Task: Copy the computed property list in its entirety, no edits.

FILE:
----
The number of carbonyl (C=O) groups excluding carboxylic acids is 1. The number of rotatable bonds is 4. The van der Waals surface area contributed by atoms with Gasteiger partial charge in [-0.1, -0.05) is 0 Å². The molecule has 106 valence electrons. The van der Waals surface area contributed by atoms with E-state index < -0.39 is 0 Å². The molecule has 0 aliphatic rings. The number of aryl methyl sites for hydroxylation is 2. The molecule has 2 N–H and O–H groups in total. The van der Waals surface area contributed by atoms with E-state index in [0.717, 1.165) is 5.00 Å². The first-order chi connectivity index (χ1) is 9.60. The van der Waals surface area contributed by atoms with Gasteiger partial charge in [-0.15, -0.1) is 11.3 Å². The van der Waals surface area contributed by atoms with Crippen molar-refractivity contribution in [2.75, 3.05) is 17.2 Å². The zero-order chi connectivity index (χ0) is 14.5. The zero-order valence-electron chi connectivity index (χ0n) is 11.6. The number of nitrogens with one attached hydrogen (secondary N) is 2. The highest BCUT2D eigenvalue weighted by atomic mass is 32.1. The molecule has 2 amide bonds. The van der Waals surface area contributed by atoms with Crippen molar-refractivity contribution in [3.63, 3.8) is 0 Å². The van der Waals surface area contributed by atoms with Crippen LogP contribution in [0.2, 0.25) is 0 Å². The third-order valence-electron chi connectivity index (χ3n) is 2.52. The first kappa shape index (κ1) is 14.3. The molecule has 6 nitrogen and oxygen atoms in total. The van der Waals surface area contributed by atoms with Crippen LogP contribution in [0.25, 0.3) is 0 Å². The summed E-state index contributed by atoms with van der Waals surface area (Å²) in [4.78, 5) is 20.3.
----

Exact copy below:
The number of carbonyl (C=O) groups excluding carboxylic acids is 1. The number of rotatable bonds is 4. The van der Waals surface area contributed by atoms with Gasteiger partial charge in [-0.1, -0.05) is 0 Å². The molecule has 106 valence electrons. The van der Waals surface area contributed by atoms with E-state index < -0.39 is 0 Å². The molecule has 0 aliphatic rings. The number of aryl methyl sites for hydroxylation is 2. The molecule has 2 N–H and O–H groups in total. The van der Waals surface area contributed by atoms with E-state index in [0.717, 1.165) is 5.00 Å². The first-order chi connectivity index (χ1) is 9.60. The van der Waals surface area contributed by atoms with Gasteiger partial charge in [-0.15, -0.1) is 11.3 Å². The van der Waals surface area contributed by atoms with Crippen molar-refractivity contribution in [2.75, 3.05) is 17.2 Å². The zero-order chi connectivity index (χ0) is 14.5. The zero-order valence-electron chi connectivity index (χ0n) is 11.6. The number of nitrogens with one attached hydrogen (secondary N) is 2. The highest BCUT2D eigenvalue weighted by atomic mass is 32.1. The molecule has 2 amide bonds. The van der Waals surface area contributed by atoms with Crippen molar-refractivity contribution in [3.63, 3.8) is 0 Å². The van der Waals surface area contributed by atoms with Crippen LogP contribution in [0.2, 0.25) is 0 Å². The third-order valence-electron chi connectivity index (χ3n) is 2.52. The first kappa shape index (κ1) is 14.3. The molecule has 6 nitrogen and oxygen atoms in total. The van der Waals surface area contributed by atoms with Crippen LogP contribution in [0.25, 0.3) is 0 Å². The summed E-state index contributed by atoms with van der Waals surface area (Å²) in [4.78, 5) is 20.3.